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Vision Science (M.S., Ph.D.)

View PDF of Vision Science Admissions Checklist
Prospective students should use this checklist to obtain specific admissions requirements on how to apply to Graduate School.

View PDF version of the Vision Science catalog description

Degree Offered:

Ph.D.(Traditional and Sensory Impairment tracks), M.S., O.D./M.S.

Program Manager :

Dr. Stefanie Varghese

Phone:

(205) 934-6743

E-mail:

This email address is being protected from spambots. You need JavaScript enabled to view it.

Web site:

http://www.uab.edu/vsgp/

Faculty

Franklin R. Amthor, Professor (Psychology)

Claudio Busettini, Assistant Professor (Vision Sciences)

Stephen Barnes, Professor (Pharmacology/Toxicology)

William J. Benjamin, Professor (Optometry)

Christine A. Curcio, Professor (Ophthalmology)

Lawrence J. DeLucas, Professor (Optometry)

Allan C. Dobbins, Associate Professor (Biomedical Engineering)

Patti S. Fuhr, Clinical Associate Professor (Optometry)

Roderick J. Fullard, Associate Professor (Vision Sciences)

Paul D. R. Gamlin, Chair/Professor (Vision Sciences)

Timothy J. Gawne, Assistant Professor (Vision Sciences)

Christopher A. Girkin, Chair/Professor (Ophthalmology)

Alecia Gross, Assistant Professor (Vision Sciences)

Kent T. Keyser, Professor (Vision Sciences)

Robert N. Kleinstein, Professor (Optometry)

Timothy W. Kraft, Assistant Professor (Vision Sciences)

Robin A.J. Lester, Professor (Neurobiology)

Michael Loop, Associate Professor (Vision Sciences)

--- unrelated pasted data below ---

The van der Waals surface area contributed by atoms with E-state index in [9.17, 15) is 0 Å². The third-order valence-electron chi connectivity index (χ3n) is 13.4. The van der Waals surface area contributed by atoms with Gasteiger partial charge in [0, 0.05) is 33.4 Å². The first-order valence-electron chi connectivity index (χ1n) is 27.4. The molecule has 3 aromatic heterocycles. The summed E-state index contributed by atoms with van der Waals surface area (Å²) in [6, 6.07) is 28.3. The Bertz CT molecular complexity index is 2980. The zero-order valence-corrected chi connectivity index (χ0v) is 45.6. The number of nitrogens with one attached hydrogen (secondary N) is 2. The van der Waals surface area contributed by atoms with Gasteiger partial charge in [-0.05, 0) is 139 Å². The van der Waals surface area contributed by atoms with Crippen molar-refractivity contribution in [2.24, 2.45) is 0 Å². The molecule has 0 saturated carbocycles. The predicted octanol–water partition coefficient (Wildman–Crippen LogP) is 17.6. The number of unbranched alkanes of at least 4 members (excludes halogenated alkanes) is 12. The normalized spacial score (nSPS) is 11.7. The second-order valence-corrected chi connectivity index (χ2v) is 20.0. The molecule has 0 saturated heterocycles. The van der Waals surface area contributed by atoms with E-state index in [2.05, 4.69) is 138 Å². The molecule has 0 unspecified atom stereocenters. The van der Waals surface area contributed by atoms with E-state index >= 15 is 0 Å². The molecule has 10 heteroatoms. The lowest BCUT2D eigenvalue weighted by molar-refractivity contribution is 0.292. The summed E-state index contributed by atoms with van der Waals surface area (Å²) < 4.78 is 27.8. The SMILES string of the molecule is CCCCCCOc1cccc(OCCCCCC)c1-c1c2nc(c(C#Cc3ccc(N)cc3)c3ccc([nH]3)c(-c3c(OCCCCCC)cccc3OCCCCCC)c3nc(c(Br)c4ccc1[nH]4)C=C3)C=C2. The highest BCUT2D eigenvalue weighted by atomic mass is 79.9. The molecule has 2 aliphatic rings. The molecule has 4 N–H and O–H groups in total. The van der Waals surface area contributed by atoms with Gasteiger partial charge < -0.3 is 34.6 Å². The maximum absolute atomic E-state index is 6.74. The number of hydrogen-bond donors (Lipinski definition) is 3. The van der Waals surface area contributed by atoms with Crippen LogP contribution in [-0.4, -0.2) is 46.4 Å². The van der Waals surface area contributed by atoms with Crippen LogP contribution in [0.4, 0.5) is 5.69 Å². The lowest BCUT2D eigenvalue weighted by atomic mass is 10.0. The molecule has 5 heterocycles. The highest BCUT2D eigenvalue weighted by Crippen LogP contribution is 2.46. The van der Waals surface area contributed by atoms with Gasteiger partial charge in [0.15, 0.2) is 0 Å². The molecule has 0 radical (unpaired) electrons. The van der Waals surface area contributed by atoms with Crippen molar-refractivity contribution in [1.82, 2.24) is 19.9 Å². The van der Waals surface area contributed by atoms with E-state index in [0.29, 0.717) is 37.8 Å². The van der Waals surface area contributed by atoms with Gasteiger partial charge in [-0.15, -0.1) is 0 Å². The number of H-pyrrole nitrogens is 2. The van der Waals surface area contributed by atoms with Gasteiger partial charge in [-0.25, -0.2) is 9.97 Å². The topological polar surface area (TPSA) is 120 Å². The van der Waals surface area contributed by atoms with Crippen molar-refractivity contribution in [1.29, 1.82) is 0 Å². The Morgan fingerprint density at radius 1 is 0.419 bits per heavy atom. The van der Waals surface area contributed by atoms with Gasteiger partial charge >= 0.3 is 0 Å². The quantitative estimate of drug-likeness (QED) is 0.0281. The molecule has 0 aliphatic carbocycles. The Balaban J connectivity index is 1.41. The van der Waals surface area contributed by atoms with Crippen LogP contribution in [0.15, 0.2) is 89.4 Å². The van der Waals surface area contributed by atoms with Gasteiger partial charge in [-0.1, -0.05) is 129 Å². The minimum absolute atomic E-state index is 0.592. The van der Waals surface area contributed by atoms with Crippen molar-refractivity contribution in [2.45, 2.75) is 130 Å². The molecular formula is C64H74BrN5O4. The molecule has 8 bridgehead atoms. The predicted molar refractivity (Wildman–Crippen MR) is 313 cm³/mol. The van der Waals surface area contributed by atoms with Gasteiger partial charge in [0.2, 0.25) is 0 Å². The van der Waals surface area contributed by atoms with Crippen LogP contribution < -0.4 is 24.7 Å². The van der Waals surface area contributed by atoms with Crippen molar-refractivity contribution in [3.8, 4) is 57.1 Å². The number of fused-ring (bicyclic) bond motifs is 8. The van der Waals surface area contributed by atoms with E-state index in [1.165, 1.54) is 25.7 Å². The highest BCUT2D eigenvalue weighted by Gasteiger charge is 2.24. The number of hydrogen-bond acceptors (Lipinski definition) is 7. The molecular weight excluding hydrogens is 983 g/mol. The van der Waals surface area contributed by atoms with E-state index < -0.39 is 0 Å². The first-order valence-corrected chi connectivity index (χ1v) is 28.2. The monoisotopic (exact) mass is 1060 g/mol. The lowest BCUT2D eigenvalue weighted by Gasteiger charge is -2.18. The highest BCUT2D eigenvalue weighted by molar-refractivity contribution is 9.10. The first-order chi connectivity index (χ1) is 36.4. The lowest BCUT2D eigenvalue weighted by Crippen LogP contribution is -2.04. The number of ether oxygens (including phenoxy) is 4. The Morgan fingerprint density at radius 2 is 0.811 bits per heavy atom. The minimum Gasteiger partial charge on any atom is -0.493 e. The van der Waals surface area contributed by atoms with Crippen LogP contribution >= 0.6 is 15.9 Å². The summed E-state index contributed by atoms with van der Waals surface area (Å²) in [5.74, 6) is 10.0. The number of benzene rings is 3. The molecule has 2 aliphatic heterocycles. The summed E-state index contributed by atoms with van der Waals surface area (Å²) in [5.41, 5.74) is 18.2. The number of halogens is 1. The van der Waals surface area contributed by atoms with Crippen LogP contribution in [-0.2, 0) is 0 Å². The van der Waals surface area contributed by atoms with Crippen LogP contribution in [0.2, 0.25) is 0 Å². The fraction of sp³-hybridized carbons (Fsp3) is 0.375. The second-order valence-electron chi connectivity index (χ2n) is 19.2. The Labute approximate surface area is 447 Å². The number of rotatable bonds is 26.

Lei Liu, Associate Professor (Optometry)

Lori McMahon, Professor (Cell, Developmental & Integrative Biology)

Thomas T. Norton, Professor (Vision Sciences)

Cynthia Owsley, Professor (Ophthalmology)

Steven J. Pittler, Professor (Vision Sciences)

Lawrence Sincich, Assistant Professor (Vision Sciences)

Harold Sontheimer, Professor (Neurobiology)

Om P. Srivastava, Professor (Vision Sciences)

Kristina Visscher, Assistant Professor (Neurobiology)

Shu-Zhen Wang, Associate Professor (Ophthalmology)

David Whikehart, Professor Emeritus (Vision Sciences)

Xincheng Yao, Assistant Professor (Biomedical Engineering)

Program Information

Envision yourself in a lab conducting cutting–edge research that may lead to improved treatments for glaucoma or cataract, gene therapy for blinding retinal diseases, or provide fundamental information on how the brain works so that we can we see. Envision yourself using the knowledge and research skills you gain as a student to establish your own research lab, serve as a scientific advisor to governments or the military, or teach at the graduate or undergraduate level. These are just a few of the many possibilities available to graduates of the Vision Science Graduate Program.